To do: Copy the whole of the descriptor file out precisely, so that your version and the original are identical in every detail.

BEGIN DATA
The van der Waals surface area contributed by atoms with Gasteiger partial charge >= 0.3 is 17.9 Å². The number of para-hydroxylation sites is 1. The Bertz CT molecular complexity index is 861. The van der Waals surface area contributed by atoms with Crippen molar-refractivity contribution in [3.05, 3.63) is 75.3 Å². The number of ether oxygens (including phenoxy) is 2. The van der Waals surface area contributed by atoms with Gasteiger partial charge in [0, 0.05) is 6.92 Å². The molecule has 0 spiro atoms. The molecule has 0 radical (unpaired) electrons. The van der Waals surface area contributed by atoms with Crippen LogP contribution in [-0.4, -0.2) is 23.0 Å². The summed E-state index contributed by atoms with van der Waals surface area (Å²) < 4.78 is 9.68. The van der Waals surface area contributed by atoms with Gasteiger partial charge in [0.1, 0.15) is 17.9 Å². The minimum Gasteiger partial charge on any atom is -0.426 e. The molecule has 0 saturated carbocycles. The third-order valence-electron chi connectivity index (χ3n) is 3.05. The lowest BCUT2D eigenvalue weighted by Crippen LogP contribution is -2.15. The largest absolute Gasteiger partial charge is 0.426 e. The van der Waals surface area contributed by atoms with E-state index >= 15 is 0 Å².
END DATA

The van der Waals surface area contributed by atoms with Gasteiger partial charge >= 0.3 is 17.9 Å². The number of para-hydroxylation sites is 1. The Bertz CT molecular complexity index is 861. The van der Waals surface area contributed by atoms with Crippen molar-refractivity contribution in [3.05, 3.63) is 75.3 Å². The number of ether oxygens (including phenoxy) is 2. The van der Waals surface area contributed by atoms with Gasteiger partial charge in [0, 0.05) is 6.92 Å². The molecule has 0 spiro atoms. The molecule has 0 radical (unpaired) electrons. The van der Waals surface area contributed by atoms with Crippen LogP contribution in [-0.4, -0.2) is 23.0 Å². The summed E-state index contributed by atoms with van der Waals surface area (Å²) < 4.78 is 9.68. The van der Waals surface area contributed by atoms with Gasteiger partial charge in [0.1, 0.15) is 17.9 Å². The minimum Gasteiger partial charge on any atom is -0.426 e. The molecule has 0 saturated carbocycles. The third-order valence-electron chi connectivity index (χ3n) is 3.05. The lowest BCUT2D eigenvalue weighted by Crippen LogP contribution is -2.15. The largest absolute Gasteiger partial charge is 0.426 e. The van der Waals surface area contributed by atoms with E-state index >= 15 is 0 Å².